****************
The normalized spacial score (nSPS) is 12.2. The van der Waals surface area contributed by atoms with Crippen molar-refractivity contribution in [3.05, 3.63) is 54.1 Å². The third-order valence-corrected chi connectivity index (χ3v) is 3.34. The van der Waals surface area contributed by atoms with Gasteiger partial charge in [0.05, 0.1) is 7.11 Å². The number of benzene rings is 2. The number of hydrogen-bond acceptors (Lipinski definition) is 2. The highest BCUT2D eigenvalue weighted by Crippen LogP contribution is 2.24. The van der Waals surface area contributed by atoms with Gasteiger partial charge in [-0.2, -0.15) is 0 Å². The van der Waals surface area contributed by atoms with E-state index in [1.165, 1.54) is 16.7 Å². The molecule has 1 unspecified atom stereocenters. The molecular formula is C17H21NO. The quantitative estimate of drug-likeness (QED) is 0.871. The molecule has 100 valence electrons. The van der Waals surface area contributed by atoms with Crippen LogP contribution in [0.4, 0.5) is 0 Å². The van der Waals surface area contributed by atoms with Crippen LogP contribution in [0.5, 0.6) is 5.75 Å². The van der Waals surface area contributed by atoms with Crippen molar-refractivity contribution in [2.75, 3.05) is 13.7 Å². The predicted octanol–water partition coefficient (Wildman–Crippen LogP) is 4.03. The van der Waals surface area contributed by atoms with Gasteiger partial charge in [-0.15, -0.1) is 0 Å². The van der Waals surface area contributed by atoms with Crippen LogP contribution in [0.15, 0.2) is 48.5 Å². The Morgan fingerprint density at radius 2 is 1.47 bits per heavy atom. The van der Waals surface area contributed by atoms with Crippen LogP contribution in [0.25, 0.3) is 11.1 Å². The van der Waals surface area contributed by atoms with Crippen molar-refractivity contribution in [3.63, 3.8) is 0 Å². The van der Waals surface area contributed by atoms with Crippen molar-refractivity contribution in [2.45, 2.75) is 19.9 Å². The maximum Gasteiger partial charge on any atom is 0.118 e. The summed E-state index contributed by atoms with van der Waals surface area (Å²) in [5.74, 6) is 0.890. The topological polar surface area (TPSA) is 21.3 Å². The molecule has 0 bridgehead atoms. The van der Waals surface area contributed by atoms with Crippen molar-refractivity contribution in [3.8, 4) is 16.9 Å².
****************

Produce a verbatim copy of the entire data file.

The normalized spacial score (nSPS) is 12.2. The van der Waals surface area contributed by atoms with Crippen molar-refractivity contribution in [3.05, 3.63) is 54.1 Å². The third-order valence-corrected chi connectivity index (χ3v) is 3.34. The van der Waals surface area contributed by atoms with Gasteiger partial charge in [0.05, 0.1) is 7.11 Å². The number of benzene rings is 2. The number of hydrogen-bond acceptors (Lipinski definition) is 2. The highest BCUT2D eigenvalue weighted by Crippen LogP contribution is 2.24. The van der Waals surface area contributed by atoms with Gasteiger partial charge in [-0.2, -0.15) is 0 Å². The van der Waals surface area contributed by atoms with E-state index in [1.165, 1.54) is 16.7 Å². The molecule has 1 unspecified atom stereocenters. The molecular formula is C17H21NO. The quantitative estimate of drug-likeness (QED) is 0.871. The molecule has 100 valence electrons. The van der Waals surface area contributed by atoms with Crippen LogP contribution in [0.4, 0.5) is 0 Å². The van der Waals surface area contributed by atoms with Crippen LogP contribution in [0.5, 0.6) is 5.75 Å². The van der Waals surface area contributed by atoms with Crippen molar-refractivity contribution in [2.75, 3.05) is 13.7 Å². The predicted octanol–water partition coefficient (Wildman–Crippen LogP) is 4.03. The van der Waals surface area contributed by atoms with Gasteiger partial charge in [-0.15, -0.1) is 0 Å². The van der Waals surface area contributed by atoms with Crippen LogP contribution in [0.15, 0.2) is 48.5 Å². The Morgan fingerprint density at radius 2 is 1.47 bits per heavy atom. The van der Waals surface area contributed by atoms with Crippen LogP contribution in [0.25, 0.3) is 11.1 Å². The van der Waals surface area contributed by atoms with Crippen molar-refractivity contribution in [3.63, 3.8) is 0 Å². The van der Waals surface area contributed by atoms with Crippen molar-refractivity contribution in [2.45, 2.75) is 19.9 Å². The maximum Gasteiger partial charge on any atom is 0.118 e. The summed E-state index contributed by atoms with van der Waals surface area (Å²) in [5.74, 6) is 0.890. The topological polar surface area (TPSA) is 21.3 Å². The molecule has 0 bridgehead atoms. The van der Waals surface area contributed by atoms with Crippen molar-refractivity contribution in [3.8, 4) is 16.9 Å².